We screwed up each other’s birthdays our first year of marriage.
My birthday came first.
Everyone at work said “Happy Birthday.” My first graders showered me with handmade cards and wilted flowers from the playground and sweaty hugs. Family and friends wrote messages on my Facebook wall.
And Husband? Well, he did nothing. Said nothing. As the sun set on my twenty-third birthday, I was a little dumbfounded and a lot ticked off.
Before we got married I promised myself I would never be one of “those wives” who got upset about an unacknowledged holiday, but having low expectations was still different than having no expectations at all. I expected a hug, a “Happy Birthday Wife,” and you know, that one other thing.
A few months later it was Husband’s birthday.
After my birthday and my angry tears and our thorough conversation that followed, I wasn’t going to mess his up.
Husband said he hated celebrating his birthday and that the best gift ever would be to go the entire day without anyone acknowledging his birthday. Basically, he would love it if I celebrated his birthday exactly how he celebrated mine. But I knew better. He didn’t really think birthdays were stupid; he was just being humble.
So I planned to celebrate in a roundabout way. I invited all of our friends to get together for “National Peach Cobbler Day” because it was the same as his birthday and Husband loved peach cobbler. Look at me! I was simultaneously celebrating and not acknowledging his birthday! I was the best wife ever!
And he was the most annoyed husband ever. Because no, really, he doesn’t like celebrating his birthday. No, really, he would rather I not acknowledge the day at all. No, really, he thinks it’s dumb to be treated special for a day he had nothing to do with. No, really, he didn’t expect anything on his birthday. Except, maybe, that one other thing. But he'd take that any day.
Even though we dated through our birthdays before, we learned pretty quickly that the “it’s okay’s” and “I don’t care’s” we said while dating were actually a load of crap.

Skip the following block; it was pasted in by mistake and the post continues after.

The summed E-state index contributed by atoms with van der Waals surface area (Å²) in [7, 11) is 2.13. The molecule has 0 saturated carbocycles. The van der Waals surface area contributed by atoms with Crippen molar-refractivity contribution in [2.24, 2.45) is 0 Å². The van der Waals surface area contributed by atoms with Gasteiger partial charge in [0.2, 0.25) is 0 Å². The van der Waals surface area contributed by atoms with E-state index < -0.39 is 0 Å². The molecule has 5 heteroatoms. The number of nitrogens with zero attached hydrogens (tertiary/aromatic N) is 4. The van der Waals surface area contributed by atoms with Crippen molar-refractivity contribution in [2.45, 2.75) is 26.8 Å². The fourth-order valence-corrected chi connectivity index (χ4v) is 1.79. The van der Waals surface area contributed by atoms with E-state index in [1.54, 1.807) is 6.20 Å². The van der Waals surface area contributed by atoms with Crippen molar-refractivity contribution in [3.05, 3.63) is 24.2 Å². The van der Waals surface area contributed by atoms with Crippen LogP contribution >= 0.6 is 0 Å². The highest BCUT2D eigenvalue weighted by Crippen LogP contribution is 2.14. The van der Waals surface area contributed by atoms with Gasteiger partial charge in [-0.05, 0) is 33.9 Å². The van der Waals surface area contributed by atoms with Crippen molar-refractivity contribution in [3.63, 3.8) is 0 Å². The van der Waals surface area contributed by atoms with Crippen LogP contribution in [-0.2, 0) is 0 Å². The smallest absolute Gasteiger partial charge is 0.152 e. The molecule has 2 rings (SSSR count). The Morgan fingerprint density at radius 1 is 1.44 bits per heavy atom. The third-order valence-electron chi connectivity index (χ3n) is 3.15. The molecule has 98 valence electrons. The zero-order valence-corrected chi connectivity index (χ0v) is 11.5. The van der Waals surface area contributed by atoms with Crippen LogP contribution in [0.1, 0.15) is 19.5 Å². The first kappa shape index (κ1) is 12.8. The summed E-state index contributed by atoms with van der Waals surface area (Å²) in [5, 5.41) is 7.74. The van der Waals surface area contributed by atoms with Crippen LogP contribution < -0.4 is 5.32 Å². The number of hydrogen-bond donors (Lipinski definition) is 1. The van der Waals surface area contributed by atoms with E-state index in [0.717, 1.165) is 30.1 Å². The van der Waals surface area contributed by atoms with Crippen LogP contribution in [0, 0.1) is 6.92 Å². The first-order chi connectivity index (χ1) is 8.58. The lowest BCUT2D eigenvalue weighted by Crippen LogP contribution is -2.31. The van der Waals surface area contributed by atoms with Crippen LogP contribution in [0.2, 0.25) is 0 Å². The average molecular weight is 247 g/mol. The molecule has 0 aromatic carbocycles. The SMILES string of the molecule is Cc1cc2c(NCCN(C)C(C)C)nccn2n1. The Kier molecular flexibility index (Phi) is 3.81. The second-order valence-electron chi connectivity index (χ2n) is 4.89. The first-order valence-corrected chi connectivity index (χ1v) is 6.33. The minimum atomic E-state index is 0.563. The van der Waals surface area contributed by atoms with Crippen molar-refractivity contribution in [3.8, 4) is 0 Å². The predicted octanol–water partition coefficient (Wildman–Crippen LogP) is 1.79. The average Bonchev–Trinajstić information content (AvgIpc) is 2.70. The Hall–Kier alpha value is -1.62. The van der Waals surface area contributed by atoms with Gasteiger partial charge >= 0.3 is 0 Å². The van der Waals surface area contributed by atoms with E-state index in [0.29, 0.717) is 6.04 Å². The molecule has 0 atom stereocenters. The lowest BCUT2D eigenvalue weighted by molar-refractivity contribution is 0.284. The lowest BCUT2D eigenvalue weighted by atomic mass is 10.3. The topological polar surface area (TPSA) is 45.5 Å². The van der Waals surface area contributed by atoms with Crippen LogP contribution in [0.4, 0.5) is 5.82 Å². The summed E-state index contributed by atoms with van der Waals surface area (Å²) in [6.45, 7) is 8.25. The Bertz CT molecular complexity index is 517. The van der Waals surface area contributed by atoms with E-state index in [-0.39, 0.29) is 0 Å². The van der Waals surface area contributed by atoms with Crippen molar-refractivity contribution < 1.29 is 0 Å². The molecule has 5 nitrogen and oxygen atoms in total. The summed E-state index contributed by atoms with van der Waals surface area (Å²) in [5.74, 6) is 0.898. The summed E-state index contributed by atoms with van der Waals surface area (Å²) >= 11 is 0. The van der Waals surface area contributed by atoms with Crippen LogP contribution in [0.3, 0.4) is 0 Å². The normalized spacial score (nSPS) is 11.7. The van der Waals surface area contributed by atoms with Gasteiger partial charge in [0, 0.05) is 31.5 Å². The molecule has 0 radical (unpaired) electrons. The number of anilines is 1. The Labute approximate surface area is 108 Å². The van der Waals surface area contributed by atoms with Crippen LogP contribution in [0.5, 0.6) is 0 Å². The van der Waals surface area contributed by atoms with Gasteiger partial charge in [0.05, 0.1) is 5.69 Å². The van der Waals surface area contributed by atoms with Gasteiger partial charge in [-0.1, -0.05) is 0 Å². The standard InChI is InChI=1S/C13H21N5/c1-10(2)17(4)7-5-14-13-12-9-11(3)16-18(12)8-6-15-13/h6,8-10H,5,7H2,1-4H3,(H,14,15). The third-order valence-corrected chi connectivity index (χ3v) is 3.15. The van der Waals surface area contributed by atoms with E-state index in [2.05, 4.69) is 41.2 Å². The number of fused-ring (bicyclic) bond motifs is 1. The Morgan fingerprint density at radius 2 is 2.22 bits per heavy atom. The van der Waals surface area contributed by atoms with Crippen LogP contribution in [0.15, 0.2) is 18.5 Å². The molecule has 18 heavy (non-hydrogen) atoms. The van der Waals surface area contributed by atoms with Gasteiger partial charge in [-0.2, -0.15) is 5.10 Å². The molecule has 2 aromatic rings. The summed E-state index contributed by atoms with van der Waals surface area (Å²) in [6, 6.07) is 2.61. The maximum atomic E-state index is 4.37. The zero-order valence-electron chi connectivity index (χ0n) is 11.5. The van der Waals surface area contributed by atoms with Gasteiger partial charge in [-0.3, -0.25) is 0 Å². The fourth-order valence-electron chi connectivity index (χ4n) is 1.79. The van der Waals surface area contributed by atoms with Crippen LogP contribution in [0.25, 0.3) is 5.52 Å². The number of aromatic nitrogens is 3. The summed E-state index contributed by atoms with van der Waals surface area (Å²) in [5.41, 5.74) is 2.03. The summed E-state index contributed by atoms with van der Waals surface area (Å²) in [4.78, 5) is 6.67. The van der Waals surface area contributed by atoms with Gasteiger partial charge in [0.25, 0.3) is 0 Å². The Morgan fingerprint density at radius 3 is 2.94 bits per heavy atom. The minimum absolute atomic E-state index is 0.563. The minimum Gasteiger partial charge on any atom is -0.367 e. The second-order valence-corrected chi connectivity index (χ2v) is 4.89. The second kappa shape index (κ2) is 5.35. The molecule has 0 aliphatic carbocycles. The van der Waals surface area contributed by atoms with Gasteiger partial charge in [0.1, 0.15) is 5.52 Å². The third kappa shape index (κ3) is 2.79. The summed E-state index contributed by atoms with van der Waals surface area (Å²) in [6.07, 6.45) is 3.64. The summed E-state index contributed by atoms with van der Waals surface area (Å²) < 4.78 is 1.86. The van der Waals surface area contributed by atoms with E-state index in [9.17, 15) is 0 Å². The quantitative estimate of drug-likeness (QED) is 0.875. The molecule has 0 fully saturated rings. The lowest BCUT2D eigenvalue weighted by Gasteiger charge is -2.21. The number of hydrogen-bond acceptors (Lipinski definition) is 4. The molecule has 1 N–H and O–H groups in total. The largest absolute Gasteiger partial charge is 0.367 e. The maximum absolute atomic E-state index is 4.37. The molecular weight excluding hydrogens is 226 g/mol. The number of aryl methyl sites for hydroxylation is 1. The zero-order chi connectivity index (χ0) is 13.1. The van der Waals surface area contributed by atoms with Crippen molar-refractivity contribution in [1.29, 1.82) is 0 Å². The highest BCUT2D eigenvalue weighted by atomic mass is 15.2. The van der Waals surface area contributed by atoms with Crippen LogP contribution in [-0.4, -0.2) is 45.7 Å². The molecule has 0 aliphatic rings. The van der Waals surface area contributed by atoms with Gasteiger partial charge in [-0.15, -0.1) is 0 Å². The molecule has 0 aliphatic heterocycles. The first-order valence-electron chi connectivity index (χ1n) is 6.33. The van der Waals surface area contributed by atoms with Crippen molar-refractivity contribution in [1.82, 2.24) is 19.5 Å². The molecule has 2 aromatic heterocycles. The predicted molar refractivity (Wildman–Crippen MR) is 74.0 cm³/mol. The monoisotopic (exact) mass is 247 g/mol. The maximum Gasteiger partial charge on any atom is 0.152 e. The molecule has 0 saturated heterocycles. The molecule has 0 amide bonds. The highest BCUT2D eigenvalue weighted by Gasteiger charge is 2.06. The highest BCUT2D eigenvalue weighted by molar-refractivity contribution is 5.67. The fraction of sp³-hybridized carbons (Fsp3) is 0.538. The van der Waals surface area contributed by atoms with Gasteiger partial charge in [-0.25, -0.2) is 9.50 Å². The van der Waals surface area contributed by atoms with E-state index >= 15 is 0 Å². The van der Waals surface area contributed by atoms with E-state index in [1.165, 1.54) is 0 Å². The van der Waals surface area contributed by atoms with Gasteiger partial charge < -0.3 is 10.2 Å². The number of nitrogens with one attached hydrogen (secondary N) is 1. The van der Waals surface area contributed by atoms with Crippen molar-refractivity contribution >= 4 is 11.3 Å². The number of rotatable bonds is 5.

Because way deep down we each had our own expectations.
And even though we have been married almost four more years since the year we screwed up each other’s birthdays, we still don’t always understand each other’s expectations.
Husband still can’t understand why I would even want him to acknowledge that I turned another year older with a bite to eat and a big bowl of ice cream. And I still can’t understand why it is so painful for him to just pick a dang restaurant so at least the rest of us can enjoy a meal out of the house.
But our expectations are there. Low as they might be about our birthdays, they are there and real and ready to create conflict if we aren’t willing to recognize them, be honest about them, and respect them. Both in ourselves and in each other.
We were warned in pre-marital counseling.
We were told we would bring expectations into marriage about a lot of things – holidays, families, money, sex. We were told our expectations were related to both how we grew up and to our differing personalities.
And we were warned all our lives: men are from Mars, women are from Venus. Something about how sometimes we might look at each other and think, “Yes, you and your strange ways do make you appear an alien species to me right now.”
But that has been marriage for us in the first five years:
Learning each other and listening to each other and not understanding each other and trying to love and respect each other anyway. Realizing that sometimes our expectations for whatever we are currently dealing with are on totally different pages. Realizing that sometimes we have to stop and ask each other, “What did you expect?”
God told the guys to love their wives. God told the girls to respect their husbands. But we don’t often expect that the kind of stuff that makes our spouse feel loved or respected might not flow naturally from us. Might take work or honestly, just seem really dumb.
Again, not just in how we celebrate the other one’s birthday, but how we handle each other’s families. How we spend our money. How we approach sex. How we take care of our home.
I mean, it has been almost five years of marriage and Husband still can’t bring himself to wipe the crumbs off the countertops after his morning toast. And I still can’t bring myself to offer a back rub before he asks for one. Even though we know it’s what each other expects, it’s how the other feels loved.
And as we handle our expectations of the “little” stuff in marriage like birthdays and toast crumbs and back rubs, we see how that carries over to our expectations of the "big" stuff like how we handle moving and losing a baby and having more babies and which family we will eat with for Christmas dinner.
This marriage stuff is fun, but not always easy. And sometimes it’s good, even great, to sit down and ask, “What did you expect? What do you expect?" Getting on the same page, even if their page is written in Greek with invisible ink.
Grace and Peace,
P.S. What kinds of expectations did you or your spouse carry into marriage that surprised you?